The consumption of trans fatty acids raises the level of LDL cholestrol (Low Density Lipoprotein) in the blood, while reducing the level of HDL cholestrol (High Density Lipoprotein), which has a negative correlation with coronary diseases (Mensink & Katan, 1990). Such changes in the profile of these lipoproteins contribute to the deposition of fat in the arteries, favoring the formation of the atheroma plaque as well as its inflammatory process, hindering the blood flow, or even causing total obstruction of the artery (Rafieian-Kopaei et al., 2014). In this way the intake of trans fatty acids increases the risk of developing cardiovascular diseases (Niu et al., 2005; Mensink et al., 2003).

In the last years, global discussions about these health hazards have influenced a change in the profile of consumers for healthier foods and consequently some industries have implemented alternative processes to partial hydrogenation (World Health Organization, 2018) such as chemical or enzymatic interesterification, as well as, the addition of palm oil and its derivates and/ or saturated fatty acids (palmitic fatty acid) to reduce or avoid the trans fat content in foods. According to Farfán et al. (2015), chemical interesterification is relatively inexpensive, readily available, and easy to use and scale up the process, however, it lacks specificity, offering little or no control over the position in which fatty acids are distributed in the final product. On the other hand, enzymatic interesterification comprises high specificity by allowing to attain not only products free of trans fat but also structured fat and oils, as well as offering milder reaction conditions and thus lowers degradation of Long-Chain Polyunsaturated Fatty Acids (LC-PUFAs). However, the chemical interesterification can be more attractive than the enzymatic, particularly for low value-added products.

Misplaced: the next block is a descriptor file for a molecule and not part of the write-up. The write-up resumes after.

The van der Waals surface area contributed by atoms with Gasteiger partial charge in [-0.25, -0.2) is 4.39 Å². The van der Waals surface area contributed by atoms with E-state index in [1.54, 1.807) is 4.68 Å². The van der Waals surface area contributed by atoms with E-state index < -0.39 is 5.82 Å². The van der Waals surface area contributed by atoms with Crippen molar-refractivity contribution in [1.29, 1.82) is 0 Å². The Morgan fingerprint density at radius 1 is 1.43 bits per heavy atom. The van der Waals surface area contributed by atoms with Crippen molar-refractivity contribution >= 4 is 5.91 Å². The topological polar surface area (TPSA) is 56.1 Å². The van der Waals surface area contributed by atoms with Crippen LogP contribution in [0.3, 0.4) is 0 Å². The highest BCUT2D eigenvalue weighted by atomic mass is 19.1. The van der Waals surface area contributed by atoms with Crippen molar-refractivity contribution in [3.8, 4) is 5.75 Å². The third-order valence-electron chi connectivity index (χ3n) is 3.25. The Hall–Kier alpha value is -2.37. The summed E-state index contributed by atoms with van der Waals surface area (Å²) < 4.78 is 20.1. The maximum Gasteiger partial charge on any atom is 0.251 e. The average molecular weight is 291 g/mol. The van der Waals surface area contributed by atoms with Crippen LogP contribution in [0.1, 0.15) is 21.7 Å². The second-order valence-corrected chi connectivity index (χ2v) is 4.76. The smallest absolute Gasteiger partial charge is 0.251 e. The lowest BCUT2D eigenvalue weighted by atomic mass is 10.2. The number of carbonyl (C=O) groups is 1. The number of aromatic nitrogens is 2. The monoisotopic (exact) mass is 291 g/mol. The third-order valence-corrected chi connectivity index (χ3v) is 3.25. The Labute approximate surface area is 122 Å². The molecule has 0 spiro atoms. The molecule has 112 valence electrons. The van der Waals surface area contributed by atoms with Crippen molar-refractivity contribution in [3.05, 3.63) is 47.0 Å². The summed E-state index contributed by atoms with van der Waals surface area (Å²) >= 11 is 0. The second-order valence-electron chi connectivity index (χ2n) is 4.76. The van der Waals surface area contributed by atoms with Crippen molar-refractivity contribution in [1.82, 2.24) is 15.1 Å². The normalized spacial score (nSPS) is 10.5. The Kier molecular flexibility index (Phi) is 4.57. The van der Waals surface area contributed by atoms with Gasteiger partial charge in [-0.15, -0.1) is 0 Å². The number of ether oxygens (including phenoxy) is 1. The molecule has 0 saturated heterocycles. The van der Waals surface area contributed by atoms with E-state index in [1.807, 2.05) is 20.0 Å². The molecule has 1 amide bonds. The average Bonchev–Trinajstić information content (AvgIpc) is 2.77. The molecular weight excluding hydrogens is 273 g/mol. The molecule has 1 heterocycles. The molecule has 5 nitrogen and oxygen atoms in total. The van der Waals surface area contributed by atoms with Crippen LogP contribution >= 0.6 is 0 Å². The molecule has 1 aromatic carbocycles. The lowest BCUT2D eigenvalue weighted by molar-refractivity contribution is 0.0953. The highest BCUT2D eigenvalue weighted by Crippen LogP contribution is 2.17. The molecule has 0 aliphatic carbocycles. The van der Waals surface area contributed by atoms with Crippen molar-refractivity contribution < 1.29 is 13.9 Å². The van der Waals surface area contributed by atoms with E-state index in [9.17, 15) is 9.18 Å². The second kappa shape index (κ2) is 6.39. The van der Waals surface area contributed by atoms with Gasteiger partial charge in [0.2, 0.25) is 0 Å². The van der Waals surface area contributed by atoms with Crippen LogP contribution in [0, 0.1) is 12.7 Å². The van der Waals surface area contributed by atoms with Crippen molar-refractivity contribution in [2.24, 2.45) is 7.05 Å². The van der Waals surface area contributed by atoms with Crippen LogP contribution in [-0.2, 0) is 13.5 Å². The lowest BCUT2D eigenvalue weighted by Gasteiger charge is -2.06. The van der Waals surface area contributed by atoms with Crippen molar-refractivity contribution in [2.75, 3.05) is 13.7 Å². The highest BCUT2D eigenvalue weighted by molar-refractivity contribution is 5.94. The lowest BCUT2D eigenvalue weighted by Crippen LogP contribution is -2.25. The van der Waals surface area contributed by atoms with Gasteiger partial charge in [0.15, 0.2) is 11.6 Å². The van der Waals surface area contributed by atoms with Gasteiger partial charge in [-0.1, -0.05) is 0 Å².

Overall, there is a global tendency to reduce or eliminate trans fat consumption and some countries have taken a prominent position, including the United States of America (USA), seeing that the Food and Drug Administration (FDA) predetermines zero trans fat in the production of processed foods, while the European Union (EU) regulates 2%/g of total fat as the maximum trans fat in foods. Brazil is following these changes and the Brazilian Health Regulatory Agency (in Portuguese Agência Nacional de Vigilância Sanitária (ANVISA)) has recently made a public inquiry and is making arrangements for regulating the trans fat content in foods, so the Brazilian scenery is about to change. In this context, ANVISA approved in December 23th, 2019 the resolution RDC N° 332 that provides a gradual reduction of trans fat in foods, however, from January 1, 2023 it is stated to stop the production, import, use and supply of partially hydrogenated oils and fats for use in foods and foods formulated with these ingredients (Brasil, 2019). Thus, ANVISA is aligned with The World Health Organization (WHO) movement, that is, with the “REPLACE TRANS FAT” program, which provides a strategic approach to eliminate industrially produced trans fat from the national food supply, with the goal of global elimination by 2023 (World Health Organization, 2019).